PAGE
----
yep ...... shorting against the warrants is just a trading tool.
Its just like a convertable bond holder protecting his bond price by shorting against the conversion price. Its a hedge and is used as a short term trading profit tool.
I like to short in the BOX, that is short my long position to generate some short term profits when I owen a stock that is clearly overvalued or has made a significant run that you know there will be profit taking by the traders.
if your really looking to just cash out your position than just sell the instrument: stock, warrant, convert bond .....
Got it summer, thanks. I appreciate the free education on sophisticated investment strategies, as well as your thoughts on the trials. I certainly hope for selfish reasons that you decide to maintain or add to your position in OGXI and continue to post on this board.
The upcoming CC should be very interesting and perhaps will shed more light on the answers to my questions about the trials.
Buying a call and shorting is called a synthetic put. It behaves like a put option. So if you keep the warrants but short (as opposed to cashing the warrants prematurely), you get a free put option.
For example, let's follow your cashing-out scenario (in which the holder decided to cash out at $50 because he/she thinks that $50 is a good price and the pps might go lower.
If the holder cashes out by converting the warrants to shares, the holder will pay $20 for the shares and sell the shares at $50. And thus the holder makes a profit of $30 no matter what happens to the pps after.
If the holder shorts while holding the warrants, the holder can cover anytime and then cash out. So no matter what the pps is, the holder makes $30 if the pps does not drop below $20. However, the holder can possibly make more if the pps goes below $20.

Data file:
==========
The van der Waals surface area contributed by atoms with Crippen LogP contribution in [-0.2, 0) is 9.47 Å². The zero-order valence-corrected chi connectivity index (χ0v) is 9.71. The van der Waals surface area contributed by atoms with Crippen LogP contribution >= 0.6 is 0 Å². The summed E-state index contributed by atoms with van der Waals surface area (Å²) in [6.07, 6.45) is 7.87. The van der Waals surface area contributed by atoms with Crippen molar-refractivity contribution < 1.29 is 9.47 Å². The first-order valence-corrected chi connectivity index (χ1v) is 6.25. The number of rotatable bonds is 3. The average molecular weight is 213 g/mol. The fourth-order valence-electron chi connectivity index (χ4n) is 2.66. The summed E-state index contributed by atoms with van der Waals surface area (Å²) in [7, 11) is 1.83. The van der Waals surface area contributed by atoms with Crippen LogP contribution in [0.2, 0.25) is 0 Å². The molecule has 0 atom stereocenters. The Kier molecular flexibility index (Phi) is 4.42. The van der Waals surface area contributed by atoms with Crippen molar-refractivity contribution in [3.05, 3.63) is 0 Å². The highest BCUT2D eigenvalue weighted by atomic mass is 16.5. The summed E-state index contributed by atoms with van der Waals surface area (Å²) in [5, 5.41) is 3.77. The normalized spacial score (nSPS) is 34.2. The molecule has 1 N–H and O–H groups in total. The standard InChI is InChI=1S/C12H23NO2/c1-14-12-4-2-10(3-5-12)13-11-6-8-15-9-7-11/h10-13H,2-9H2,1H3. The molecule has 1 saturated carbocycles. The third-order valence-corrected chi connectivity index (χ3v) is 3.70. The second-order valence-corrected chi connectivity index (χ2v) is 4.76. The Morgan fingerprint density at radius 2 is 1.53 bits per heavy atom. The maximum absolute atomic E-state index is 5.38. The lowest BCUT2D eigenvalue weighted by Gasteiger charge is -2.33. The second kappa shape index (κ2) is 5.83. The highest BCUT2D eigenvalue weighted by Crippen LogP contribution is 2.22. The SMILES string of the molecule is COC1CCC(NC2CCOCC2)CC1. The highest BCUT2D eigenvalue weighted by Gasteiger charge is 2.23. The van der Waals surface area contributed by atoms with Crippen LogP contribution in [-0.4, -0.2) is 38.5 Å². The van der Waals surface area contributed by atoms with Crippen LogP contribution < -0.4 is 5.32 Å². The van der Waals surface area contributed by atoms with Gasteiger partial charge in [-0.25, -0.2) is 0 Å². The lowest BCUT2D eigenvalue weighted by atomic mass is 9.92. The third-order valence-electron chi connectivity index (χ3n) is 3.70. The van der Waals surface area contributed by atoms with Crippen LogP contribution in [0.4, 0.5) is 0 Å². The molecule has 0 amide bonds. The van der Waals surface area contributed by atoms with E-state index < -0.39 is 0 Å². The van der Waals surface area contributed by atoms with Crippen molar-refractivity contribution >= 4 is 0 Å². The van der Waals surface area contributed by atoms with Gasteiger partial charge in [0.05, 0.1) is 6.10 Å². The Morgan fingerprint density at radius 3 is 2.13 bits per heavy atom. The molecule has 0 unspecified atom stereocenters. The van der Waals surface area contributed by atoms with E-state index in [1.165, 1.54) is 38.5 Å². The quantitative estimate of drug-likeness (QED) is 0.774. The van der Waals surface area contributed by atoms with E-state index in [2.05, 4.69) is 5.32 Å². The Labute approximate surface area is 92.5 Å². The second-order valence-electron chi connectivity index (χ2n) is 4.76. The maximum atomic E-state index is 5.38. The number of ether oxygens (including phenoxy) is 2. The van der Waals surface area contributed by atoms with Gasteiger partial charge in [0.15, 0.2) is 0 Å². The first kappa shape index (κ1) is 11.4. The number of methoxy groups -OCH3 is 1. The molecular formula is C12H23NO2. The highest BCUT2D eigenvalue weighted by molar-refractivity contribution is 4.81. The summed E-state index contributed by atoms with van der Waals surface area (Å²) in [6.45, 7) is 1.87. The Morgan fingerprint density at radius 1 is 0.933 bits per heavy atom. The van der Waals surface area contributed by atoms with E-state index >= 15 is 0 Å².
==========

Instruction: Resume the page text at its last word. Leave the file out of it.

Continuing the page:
So for example, let's assume that the pps drops to $10 at that point the holder covers his/her short position. So the holder makes $40 for the short which is better than $30 he/she would make if he/she cashed out.
And the best part is that he/she still has the warrants.
For example, assume that the pps recovers to $35. That's another $15 even if the holder cashes out prematurely.
However, the holder can (and should) repeat this cycle as much as he/she can and not cash out.
Every time the pps goes significantly above $20, the holder of these warrants will (and should) short the stock which by itself will put a pressure on the pps. And they will cover after it goes below $20.
And then repeat the cycle.
You cant blame these guys. That's the right thing to do.
That's why as you said, there wont be any additional shares for another 5 years unless there is a buyout in which case, the company can liquidate these warrants. However, you cant ignore these because they have not been cashed out.
>Do you know whether if an interim look were planned, the clinicaltrials.gov site would say so?
The info at clinicaltrials site is not final yet. It has not been updated for nearly 2 months. The dosage is not even fixed yet. So they might add an interim analysis.
Also, this is an open label trial. The co might have continuous info about the results and can share (like they did in their P2 trial). Or as JQ pointed out the company can be blinded even though the trial is open label.
>Second, with regard to the P1 bladder trial for 427, given that it's non-randomized, do you think there's any way it could provide meaningful efficacy data? (Obviously not meaningful enough to register the drug, but perhaps meaningful enough to move the pps.)
I dont know. The pps moves for funny reasons. So it might.
>Finally, do you have any sense how long the randomized P2 trial for 427 in prostate is likely to take?
This is a single site trial. It might take a very long time. See how long the http://clinicaltrials.gov/ct2/show/NCT00138918 takes (a trial by the same doctor at the same site for less number of patients for the same type of cancer).